When octagon announcer Bruce Buffer introduces Frank Mir on Saturday at the HP Pavilion in San Jose, Calif., he’ll precede the heavyweight’s name with six of the same words he’s used 20 times before — “fighting out of Las Vegas, Nev.”
For the first time in Mir’s 12-year career, however, it’s not completely accurate. Mir has spent almost the entire past eight weeks preparing for UFC on Fox 7 co-main event opponent Daniel Cormier in Albuquerque, N.M., with trainer Greg Jackson’s team.
“But I was born and raised in Vegas,” Mir said. “I’ll keep that homage.”
Mir’s family remains in Las Vegas and he still calls the valley home. He traveled back frequently during the Cormier camp and planned to take the same approach going forward.
It’s just that the personal gym he built in North Las Vegas won’t get as much use anymore — not for Mir at least. The 33-year-old is planning to get ready for his fights at Jackson’s gym for the foreseeable future.
It’s a byproduct of how he felt about the experience training for Cormier, which Mir said exceeded all of his expectations.
“Having a bigger depth of talent to work with in the gym every day and bouncing ideas off of them was great,” Mir said. “Misery enjoys company, and having all these other world-class fighters in the gym made it all go a little faster.”
There are training session when Mir spars with current UFC light heavyweight champion Jon Jones, former heavyweight champion Andrei Arlovski and No. 10 ranked heavyweight Travis Browne on the same day.
“And having guys like Donald Cerrone sitting outside of the cage when I’m with those guys and giving me pointers and tips was a great help,” Mir said. “Everyone, in my eyes, was a great help.”
Mir knew it was the type of attention he needed going into a bout that featured an opponent as skilled as Cormier. After spending the better part of a decade as an Olympic wrestler, Cormier transitioned to mixed martial arts with sterling results.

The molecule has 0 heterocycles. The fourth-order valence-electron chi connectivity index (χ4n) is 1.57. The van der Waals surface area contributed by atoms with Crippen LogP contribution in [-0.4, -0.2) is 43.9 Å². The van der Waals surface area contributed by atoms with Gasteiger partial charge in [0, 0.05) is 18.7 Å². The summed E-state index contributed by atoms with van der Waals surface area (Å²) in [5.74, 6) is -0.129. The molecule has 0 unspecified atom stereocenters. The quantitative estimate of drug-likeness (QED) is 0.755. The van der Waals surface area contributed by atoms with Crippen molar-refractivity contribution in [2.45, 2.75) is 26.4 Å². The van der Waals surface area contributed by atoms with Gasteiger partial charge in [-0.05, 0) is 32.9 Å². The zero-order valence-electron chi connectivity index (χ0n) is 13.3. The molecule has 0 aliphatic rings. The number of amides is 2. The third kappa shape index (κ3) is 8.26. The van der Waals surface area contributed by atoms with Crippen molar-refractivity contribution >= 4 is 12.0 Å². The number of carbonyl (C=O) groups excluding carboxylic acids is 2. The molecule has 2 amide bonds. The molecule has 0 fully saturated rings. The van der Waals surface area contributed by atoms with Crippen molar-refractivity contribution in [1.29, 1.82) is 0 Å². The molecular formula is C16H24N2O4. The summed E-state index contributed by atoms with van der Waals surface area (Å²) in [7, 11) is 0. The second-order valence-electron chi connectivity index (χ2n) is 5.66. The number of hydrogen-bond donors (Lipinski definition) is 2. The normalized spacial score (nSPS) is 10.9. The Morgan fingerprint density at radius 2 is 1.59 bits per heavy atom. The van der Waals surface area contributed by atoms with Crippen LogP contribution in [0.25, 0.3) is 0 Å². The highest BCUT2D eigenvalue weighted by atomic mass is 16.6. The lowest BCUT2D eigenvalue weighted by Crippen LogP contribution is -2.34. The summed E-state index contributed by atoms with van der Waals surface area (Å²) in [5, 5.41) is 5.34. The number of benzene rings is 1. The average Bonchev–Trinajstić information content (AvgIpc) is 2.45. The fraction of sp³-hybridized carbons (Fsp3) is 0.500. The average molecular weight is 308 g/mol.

He’s won all eight of his bouts, five by stoppage, and captured the Strikeforce heavyweight title. Cormier called out Mir, whom he was supposed to fight last year before an injury derailed the plans, after his last victory.
Cormier, a minus-400 (risking $4 to win $1 favorite), has stayed confident when addressing Mir before the fight.
“There are only select individuals who can take the beatings. Frank has and still continues to be the way he is,” Cormier said on a conference call last week.
Mir was confused by that remark. He feels like his credentials as a former heavyweight champion speak for themselves and don’t need to be validated.
But, at the same time, Mir thought Cormier might have been praising him.
“I’ve had adversity throughout my career, and I think it’s a compliment that I’ve continued to persevere and I’m still here,” Mir said.
Perseverance is what landed Mir in Albuquerque. After getting knocked out by Junior dos Santos in the second round of his last fight at UFC 146, Mir re-evaluated everything in his career.
He thought a training change was in order. The 600-mile journey east started as a trial.
But now Mir’s committed.
“It will be a permanent move,” Mir said. “I very much enjoyed it down there. I thought the preparation for the fight was the best I had ever done. Regardless of the outcome — I think a lot of people would say, if I lose I wouldn’t consider the move to be justified, but I don’t agree — it was a great experience and I’ll be back to do it again.”